Taubman College faculty were awarded catalyst grants from the University of Michigan Graham Sustainability Institute in support of projects designed to advance infrastructure solutions across energy, transportation, and the built environment.
The catalyst grant program supports small-scale, collaborative, interdisciplinary sustainability research across U-M. These projects work alongside industry, government, and NGO partners, as well as other academic institutions. Each of the research teams receive $10,000 to facilitate climate change adaptation and foreground equity and justice in sustainability interventions.
Invisible Climate Warriors: Intersectional Community-Led Resilience in São Paulo, Brazil
The project will bring forth the lived experiences of women, non-binary, Black, Brown, and Indigenous residents living in informal communities in São Paulo for their work in climate resilience. The research complements a growing body of scholarship on the environmental dimensions of slum upgrading in Brazil while pinpointing transformational strategies for climate adaptation and mitigation.
The team aims to advance women-led slum upgrading that is climate-resilient and responsive to issues of intersectionality and justice, shining a light on these invisible climate warriors as they fight to transform their settlements into lasting, resilient communities.
Project team: María Arquero de Alarcón (PI) and Ana Paula Pimentel Walker (Co-PI) with U-M Taubman College, and Mieko Yoshihama and Odessa Gonzalez Benson with the U-M School of Social Work.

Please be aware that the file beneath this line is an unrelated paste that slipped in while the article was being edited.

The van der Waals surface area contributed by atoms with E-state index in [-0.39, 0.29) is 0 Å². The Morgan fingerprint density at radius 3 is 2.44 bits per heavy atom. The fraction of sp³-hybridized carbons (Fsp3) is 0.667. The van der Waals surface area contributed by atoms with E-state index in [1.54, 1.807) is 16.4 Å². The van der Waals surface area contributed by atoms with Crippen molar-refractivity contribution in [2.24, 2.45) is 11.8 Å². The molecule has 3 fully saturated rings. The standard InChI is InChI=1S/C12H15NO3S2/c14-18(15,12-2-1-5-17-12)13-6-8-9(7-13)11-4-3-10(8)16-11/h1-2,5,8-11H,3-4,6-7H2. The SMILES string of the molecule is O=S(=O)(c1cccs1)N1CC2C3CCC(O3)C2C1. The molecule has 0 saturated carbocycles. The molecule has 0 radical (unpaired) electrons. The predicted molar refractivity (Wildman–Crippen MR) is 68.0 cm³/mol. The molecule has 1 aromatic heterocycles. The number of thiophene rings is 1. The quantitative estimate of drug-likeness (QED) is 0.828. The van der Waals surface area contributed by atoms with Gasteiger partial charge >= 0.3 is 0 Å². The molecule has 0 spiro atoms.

Post Rock: Upcycled Building Material Sourced From Regional Waste
The Post Rock research initiative seeks to offer circular solutions for waste plastics and other materials through new architectural applications. The team plans to leverage the unique regional context of southeast Michigan and northwest Ohio, which offers a wide range of materials flowing through various industries. With new downstream applications that add value to upstream waste materials and capture carbon in long-lasting products, a regional supply of source material could fully comprise of waste diverted from regional streams.
Project team: Meredith Miller (PI) with U-M Taubman College in partnership with Volker Sick (Co-PI) with the U-M College of Engineering, and Christopher Humphrey and Thom Moran also with U-M Taubman College.
Addressing Risks to Property and Nature on the Shores of the Great Lakes
Coastal development is threatening Great Lakes shores and beaches by degrading the shoreline and putting properties at risk from storm impacts, lake level fluctuations, and shoreline recession. Attempts to outmatch nature through seawalls, revetments, and other structures are not ecologically, socially, or economically sustainable. This project seeks to inform better management by addressing specific factors in property development decision making and community planning efforts. In collaboration with three other academic disciplines, the team will produce informational materials and an action plan for end users and their constituents.
Project team: Richard K. Norton (PI), Steven Mankouche (Co-I), Jono Sturt (Co-I) with U-M Taubman College, along with Kyle Logue (Co-I) with the U-M Law School, in addition to Erin Bunting and Ethan Theuerkauf with Michigan State University, and Guy Meadows with Michigan Technological University.